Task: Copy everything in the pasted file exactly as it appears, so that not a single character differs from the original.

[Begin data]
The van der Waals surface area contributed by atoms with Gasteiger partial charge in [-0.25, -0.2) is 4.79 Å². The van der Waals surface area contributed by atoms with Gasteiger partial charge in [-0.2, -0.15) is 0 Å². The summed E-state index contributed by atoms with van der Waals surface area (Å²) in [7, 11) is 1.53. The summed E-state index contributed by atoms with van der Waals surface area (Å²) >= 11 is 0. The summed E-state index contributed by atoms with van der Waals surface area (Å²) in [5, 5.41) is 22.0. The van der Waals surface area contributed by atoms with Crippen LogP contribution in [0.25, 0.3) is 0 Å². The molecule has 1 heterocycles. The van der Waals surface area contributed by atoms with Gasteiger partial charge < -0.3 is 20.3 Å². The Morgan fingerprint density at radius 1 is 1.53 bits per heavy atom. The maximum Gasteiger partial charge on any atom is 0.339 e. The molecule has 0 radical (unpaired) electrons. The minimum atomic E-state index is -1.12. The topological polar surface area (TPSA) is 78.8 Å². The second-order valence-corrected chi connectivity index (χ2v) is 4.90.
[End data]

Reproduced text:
The van der Waals surface area contributed by atoms with Gasteiger partial charge in [-0.25, -0.2) is 4.79 Å². The van der Waals surface area contributed by atoms with Gasteiger partial charge in [-0.2, -0.15) is 0 Å². The summed E-state index contributed by atoms with van der Waals surface area (Å²) in [7, 11) is 1.53. The summed E-state index contributed by atoms with van der Waals surface area (Å²) >= 11 is 0. The summed E-state index contributed by atoms with van der Waals surface area (Å²) in [5, 5.41) is 22.0. The van der Waals surface area contributed by atoms with Crippen LogP contribution in [0.25, 0.3) is 0 Å². The molecule has 1 heterocycles. The van der Waals surface area contributed by atoms with Gasteiger partial charge < -0.3 is 20.3 Å². The Morgan fingerprint density at radius 1 is 1.53 bits per heavy atom. The maximum Gasteiger partial charge on any atom is 0.339 e. The molecule has 0 radical (unpaired) electrons. The minimum atomic E-state index is -1.12. The topological polar surface area (TPSA) is 78.8 Å². The second-order valence-corrected chi connectivity index (χ2v) is 4.90.